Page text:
May, 1963...4th grade would be my final year at Gayarre Elementary School, in New Orleans.
My Dad landed a job at an oil refinery in coastal Mississippi that would forever put an end to his having to go out into the gulf for two weeks at a time.
Mississippi? Where was Mississippi? I had never heard of such a place. The only other place I had any inkling of was of my Granny's in Alabama, and that always seemed like another planet to me. Nothing could have prepared me for the change in environment I was fixing to experience. Nothing. And sho' nuff' nothing could have prepared my Momma.
So off to Mississippi we went.
We moved into a very new subdivision. The houses were all spaced out, with grass and Pine trees every where. It was all so new. The roads had not been paved yet and there were only one or two families occupying the entire neighborhood. It felt lonely and desolate at the time. It was all so different. It was as if we had moved to the moon.
My new school was newly built. It was a one story building, all spread out, with grass and trees in the play ground area. There was no basement area to play in. I guess, looking back, all these things should have been positives, but at the time it didn't seem that way to my young mind and heart.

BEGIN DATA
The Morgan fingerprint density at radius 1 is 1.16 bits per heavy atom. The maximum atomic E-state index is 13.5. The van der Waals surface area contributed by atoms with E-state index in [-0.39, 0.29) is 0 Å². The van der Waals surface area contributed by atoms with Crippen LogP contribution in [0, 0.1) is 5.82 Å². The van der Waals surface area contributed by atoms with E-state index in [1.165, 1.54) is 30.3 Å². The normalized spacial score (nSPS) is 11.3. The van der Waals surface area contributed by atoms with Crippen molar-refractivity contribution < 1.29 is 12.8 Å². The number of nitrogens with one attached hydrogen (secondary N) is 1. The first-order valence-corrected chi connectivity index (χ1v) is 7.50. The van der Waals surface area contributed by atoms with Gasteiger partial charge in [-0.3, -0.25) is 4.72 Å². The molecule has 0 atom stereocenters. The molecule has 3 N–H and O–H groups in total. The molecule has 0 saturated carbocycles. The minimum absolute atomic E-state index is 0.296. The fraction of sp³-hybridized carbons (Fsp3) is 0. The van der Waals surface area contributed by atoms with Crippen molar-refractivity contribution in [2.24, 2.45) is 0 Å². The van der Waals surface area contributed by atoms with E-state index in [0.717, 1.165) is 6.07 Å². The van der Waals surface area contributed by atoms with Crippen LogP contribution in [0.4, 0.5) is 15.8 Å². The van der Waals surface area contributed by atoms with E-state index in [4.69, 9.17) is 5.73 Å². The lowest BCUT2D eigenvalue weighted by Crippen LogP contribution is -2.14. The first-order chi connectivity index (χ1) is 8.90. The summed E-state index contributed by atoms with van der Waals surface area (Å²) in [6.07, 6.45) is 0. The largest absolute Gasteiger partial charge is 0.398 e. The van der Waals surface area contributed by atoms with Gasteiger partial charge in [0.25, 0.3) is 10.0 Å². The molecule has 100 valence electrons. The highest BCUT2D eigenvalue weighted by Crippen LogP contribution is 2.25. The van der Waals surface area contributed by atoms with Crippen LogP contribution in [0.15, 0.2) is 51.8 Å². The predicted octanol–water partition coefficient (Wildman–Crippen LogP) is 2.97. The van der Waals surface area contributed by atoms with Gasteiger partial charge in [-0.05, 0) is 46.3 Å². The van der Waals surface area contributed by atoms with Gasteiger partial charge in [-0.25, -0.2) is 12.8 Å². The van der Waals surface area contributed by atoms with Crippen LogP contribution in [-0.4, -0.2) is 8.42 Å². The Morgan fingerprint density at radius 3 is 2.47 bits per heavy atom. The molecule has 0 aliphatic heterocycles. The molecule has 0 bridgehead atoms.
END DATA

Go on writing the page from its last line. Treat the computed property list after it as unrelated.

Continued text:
I missed my old friends. There were the Chinese girls (twins) whose parents run the laundry down the street from where we went to school. There was a little Spanish girl I played with that lived around the corner and then there was my very best friend, Elenora, who was a foster child. I missed the side walks where we outlined hop scotch to play, and I missed having a basement in school, because that is where we played Jacks during recess, it's cement surface was smooth, shiny, and cool to touch. And last, but not at all the least, I missed Miss Mary's snowball shop, with her glass case, filled with what not and books.
The great thing about children is their ability to adapt, and thankfully, I did. I made new friends, learned to play new and different games at recess and discovered Mrs. Newman's neighborhood store.
Unfortunately, adults sometimes do not have the same mechanism as children to adjust to new surroundings.
My Momma was one of them.
But that is a story for another day. Gayarre School:New Orleans, LA
...behold, I make all things new. Revelations 21:5
Blessings, peace, and all that is good,